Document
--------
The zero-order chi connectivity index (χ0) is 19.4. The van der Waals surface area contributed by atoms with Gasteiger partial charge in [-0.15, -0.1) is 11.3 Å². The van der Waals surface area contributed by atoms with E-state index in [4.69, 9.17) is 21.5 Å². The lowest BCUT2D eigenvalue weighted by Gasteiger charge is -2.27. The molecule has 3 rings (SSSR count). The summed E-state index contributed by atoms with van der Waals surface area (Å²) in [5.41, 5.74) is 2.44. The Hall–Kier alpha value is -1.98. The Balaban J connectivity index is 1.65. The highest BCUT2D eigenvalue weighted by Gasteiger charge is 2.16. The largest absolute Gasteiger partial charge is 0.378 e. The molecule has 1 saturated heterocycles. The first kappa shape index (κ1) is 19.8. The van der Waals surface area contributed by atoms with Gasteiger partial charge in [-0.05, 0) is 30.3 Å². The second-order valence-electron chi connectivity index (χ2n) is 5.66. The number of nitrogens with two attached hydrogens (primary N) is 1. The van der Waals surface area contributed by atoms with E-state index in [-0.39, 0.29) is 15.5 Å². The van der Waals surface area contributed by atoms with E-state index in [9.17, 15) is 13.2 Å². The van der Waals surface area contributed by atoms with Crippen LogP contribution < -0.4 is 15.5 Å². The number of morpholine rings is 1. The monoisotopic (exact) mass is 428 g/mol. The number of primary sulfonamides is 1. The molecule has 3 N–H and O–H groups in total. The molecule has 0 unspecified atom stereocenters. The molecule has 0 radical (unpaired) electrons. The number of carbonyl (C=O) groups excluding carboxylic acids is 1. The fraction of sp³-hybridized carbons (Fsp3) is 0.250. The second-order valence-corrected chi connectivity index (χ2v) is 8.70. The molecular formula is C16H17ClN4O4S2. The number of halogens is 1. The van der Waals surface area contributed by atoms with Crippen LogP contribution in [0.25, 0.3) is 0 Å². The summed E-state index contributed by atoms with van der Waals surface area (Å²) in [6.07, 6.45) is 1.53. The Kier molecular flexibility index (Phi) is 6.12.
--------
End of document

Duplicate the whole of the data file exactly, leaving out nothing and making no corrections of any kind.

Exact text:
The zero-order chi connectivity index (χ0) is 19.4. The van der Waals surface area contributed by atoms with Gasteiger partial charge in [-0.15, -0.1) is 11.3 Å². The van der Waals surface area contributed by atoms with E-state index in [4.69, 9.17) is 21.5 Å². The lowest BCUT2D eigenvalue weighted by Gasteiger charge is -2.27. The molecule has 3 rings (SSSR count). The summed E-state index contributed by atoms with van der Waals surface area (Å²) in [5.41, 5.74) is 2.44. The Hall–Kier alpha value is -1.98. The Balaban J connectivity index is 1.65. The highest BCUT2D eigenvalue weighted by Gasteiger charge is 2.16. The largest absolute Gasteiger partial charge is 0.378 e. The molecule has 1 saturated heterocycles. The first kappa shape index (κ1) is 19.8. The van der Waals surface area contributed by atoms with Gasteiger partial charge in [-0.05, 0) is 30.3 Å². The second-order valence-electron chi connectivity index (χ2n) is 5.66. The number of nitrogens with two attached hydrogens (primary N) is 1. The van der Waals surface area contributed by atoms with E-state index in [-0.39, 0.29) is 15.5 Å². The van der Waals surface area contributed by atoms with E-state index in [9.17, 15) is 13.2 Å². The van der Waals surface area contributed by atoms with Crippen LogP contribution < -0.4 is 15.5 Å². The number of morpholine rings is 1. The monoisotopic (exact) mass is 428 g/mol. The number of primary sulfonamides is 1. The molecule has 3 N–H and O–H groups in total. The molecule has 0 unspecified atom stereocenters. The molecule has 0 radical (unpaired) electrons. The number of carbonyl (C=O) groups excluding carboxylic acids is 1. The fraction of sp³-hybridized carbons (Fsp3) is 0.250. The second-order valence-corrected chi connectivity index (χ2v) is 8.70. The molecular formula is C16H17ClN4O4S2. The number of halogens is 1. The van der Waals surface area contributed by atoms with Crippen LogP contribution in [0.25, 0.3) is 0 Å². The summed E-state index contributed by atoms with van der Waals surface area (Å²) in [6.07, 6.45) is 1.53. The Kier molecular flexibility index (Phi) is 6.12.